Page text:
San Diego outhit Colorado 20-11 and scored in seven innings to the Rockies’ three yet still took a loss in an 11-10 game at Coors Field on Sunday.
The Padres became the first team in exactly two years to collect 20 hits in a nine-inning game and lose. It last happened on Sept. 2, 2010, also at Coors Field, with the Rockies on the losing end of a 12-11 game against the Phillies.
Prior to that, it happened four times in 2008, with the Rockies again involved on two occasions. It’s happened 12 times in all since 2000.
The Padres got five hits from Alexi Amarista today. Chase Headley had four hits, the Padres’ lone home run and six RBI.
The Rockies did most of their damage in a seven-run third inning. Included among their 11 hits on the day were three from Dexter Fowler. Tyler Colvin, Ramon Hernandez and Chris Nelson all homered.
It was a rough day for Casey Kelly, who shut out the Braves for six innings Monday in his major league debut. He gave up seven runs — five earned — in 5 2/3 innings today.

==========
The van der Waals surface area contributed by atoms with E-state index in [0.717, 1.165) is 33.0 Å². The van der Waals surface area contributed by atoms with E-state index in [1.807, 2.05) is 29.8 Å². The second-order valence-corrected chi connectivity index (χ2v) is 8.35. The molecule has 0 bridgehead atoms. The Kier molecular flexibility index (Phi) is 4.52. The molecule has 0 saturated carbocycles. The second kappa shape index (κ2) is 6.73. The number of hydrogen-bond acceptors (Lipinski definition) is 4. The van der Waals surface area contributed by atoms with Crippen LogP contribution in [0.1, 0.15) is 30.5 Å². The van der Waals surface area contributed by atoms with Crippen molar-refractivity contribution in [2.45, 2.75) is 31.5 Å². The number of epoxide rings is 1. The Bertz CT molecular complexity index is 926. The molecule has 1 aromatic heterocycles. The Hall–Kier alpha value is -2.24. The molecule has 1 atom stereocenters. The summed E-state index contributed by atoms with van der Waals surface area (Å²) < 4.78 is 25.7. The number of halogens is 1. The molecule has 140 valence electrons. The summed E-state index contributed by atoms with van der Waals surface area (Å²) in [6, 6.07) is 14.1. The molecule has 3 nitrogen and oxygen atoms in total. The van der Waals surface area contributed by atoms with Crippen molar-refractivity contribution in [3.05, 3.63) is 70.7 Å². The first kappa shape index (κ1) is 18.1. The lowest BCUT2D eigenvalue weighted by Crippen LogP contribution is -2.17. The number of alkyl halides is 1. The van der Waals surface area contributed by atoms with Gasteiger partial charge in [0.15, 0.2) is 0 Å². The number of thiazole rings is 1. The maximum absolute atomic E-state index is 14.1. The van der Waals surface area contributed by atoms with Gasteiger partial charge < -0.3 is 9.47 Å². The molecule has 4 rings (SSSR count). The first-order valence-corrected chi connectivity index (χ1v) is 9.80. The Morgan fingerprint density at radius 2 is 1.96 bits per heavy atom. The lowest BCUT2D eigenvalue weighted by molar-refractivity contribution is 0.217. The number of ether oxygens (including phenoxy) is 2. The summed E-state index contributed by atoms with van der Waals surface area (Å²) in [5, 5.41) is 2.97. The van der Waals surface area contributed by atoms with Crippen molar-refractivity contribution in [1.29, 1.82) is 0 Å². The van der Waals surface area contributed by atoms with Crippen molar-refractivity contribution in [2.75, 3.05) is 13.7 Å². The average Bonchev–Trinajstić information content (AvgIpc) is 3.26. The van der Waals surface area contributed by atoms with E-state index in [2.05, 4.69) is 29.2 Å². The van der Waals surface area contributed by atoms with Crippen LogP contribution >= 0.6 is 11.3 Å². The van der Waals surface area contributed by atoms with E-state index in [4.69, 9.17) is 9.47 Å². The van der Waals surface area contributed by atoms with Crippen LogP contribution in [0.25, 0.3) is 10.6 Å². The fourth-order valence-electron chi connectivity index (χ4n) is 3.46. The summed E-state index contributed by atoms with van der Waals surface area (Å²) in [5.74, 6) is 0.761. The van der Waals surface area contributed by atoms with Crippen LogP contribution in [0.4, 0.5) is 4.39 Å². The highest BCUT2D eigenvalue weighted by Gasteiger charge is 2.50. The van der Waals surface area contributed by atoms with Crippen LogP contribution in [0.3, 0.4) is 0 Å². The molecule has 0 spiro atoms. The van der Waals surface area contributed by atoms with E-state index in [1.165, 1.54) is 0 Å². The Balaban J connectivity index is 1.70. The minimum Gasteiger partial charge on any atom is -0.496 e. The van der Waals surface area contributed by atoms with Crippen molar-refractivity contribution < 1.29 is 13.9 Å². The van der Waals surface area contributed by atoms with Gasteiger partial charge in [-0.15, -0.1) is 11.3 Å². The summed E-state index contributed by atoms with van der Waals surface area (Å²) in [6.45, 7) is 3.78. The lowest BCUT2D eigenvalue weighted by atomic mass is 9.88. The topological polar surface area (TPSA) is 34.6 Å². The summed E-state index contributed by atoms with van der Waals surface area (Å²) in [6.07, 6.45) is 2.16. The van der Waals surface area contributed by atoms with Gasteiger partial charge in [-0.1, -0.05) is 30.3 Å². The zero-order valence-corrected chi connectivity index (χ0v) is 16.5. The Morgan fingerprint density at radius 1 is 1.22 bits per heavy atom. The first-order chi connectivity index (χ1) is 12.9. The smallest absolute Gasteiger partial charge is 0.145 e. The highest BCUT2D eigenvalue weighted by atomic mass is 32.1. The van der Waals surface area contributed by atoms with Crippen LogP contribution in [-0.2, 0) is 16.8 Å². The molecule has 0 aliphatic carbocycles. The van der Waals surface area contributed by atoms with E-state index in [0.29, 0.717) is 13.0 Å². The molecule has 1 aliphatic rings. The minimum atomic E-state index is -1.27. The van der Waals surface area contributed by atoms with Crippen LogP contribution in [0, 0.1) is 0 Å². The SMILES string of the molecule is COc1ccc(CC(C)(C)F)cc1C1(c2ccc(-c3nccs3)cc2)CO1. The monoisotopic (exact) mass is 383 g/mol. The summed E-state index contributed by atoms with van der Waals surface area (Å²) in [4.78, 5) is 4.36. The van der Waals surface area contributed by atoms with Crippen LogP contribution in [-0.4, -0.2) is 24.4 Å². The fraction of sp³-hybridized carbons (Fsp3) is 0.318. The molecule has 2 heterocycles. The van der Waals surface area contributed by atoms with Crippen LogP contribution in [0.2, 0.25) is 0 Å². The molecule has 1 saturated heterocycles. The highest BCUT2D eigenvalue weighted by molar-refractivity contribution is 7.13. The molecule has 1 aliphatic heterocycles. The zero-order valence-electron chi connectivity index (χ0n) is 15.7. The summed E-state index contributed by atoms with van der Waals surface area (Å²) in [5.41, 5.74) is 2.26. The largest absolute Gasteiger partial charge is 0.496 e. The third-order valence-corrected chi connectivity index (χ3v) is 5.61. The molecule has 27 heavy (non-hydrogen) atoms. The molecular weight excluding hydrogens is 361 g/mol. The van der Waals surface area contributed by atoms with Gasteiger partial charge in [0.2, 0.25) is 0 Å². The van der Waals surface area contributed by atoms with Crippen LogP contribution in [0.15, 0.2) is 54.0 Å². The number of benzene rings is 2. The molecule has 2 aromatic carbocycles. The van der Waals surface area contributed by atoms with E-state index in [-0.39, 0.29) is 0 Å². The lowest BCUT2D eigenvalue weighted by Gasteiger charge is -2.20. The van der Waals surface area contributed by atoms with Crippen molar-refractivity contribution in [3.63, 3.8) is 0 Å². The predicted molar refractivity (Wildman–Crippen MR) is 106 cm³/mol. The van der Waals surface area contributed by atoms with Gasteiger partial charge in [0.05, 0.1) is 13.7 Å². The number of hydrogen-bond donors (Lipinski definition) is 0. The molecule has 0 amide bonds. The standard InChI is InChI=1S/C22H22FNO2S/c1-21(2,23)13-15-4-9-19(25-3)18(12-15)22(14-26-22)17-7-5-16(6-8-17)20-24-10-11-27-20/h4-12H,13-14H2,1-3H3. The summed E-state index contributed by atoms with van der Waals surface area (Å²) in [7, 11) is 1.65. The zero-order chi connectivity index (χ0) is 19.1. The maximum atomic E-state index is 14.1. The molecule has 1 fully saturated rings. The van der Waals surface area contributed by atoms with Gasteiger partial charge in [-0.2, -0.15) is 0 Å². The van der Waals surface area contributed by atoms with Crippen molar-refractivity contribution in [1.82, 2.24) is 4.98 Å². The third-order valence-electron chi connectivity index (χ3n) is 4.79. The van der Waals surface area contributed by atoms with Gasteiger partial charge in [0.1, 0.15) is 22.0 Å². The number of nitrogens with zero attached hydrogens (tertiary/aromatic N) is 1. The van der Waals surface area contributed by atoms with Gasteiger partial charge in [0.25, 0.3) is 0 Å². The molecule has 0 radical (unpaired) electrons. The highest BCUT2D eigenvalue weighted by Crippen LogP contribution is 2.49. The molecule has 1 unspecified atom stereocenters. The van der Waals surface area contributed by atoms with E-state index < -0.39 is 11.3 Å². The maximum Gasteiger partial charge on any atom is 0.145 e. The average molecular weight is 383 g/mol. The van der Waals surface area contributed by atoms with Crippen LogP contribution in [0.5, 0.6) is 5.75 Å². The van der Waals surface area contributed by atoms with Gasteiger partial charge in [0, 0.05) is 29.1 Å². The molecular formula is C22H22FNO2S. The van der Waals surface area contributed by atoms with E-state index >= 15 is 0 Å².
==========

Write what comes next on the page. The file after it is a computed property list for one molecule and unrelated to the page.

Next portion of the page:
The Yankees fell behind early to the Orioles on Sunday afternoon, a day after dropping both ends of Saturday’s doubleheader. Their game, as did every other game on Sunday with the exception of the Braves-Cardinals doubleheader, started at 3:05 or 3:10 EDT, a change Major League Baseball recently made to create fairness on the final day of the season.
Girardi is not a fan. Per the Associated Press:
It was cloudy at Camden Yards at 3:05 p.m., but late-afternoon games often make it difficult for batters to see pitches.
Girardi said, “Here’s the thing that bothers me: If it’s a sunny day you’re playing in shadows.”
He added, “If it’s the most important game of the year to get in, I don’t think that’s right.”
Understanding the idea is for every team to play at the same time, Girardi said, “Then play all night games.”
One wonders if MLB had scheduled Sunday’s slate of games for the night, if Girardi would have instead complained about batters losing fly balls in the stadium lights. Furthermore, both teams have to play in the same conditions.
Marlins outfielder Ichiro Suzuki was given an opportunity to play a new position in Sunday’s series finale against the Phillies. After the Phillies rallied to take a 6-2 lead in the seventh, the Marlins let Suzuki take the hill in the eighth. And, in news that surprises no one, he was impressive.
Though Suzuki gave up a run on two hits, he flashed a fastball that hit the mid-80’s and a breaking ball with some bite.
Suzuki, who turns 42 years old later this month, is 65 hits of 3,000 in his major league career. The Marlins are interested in bringing him back in 2016.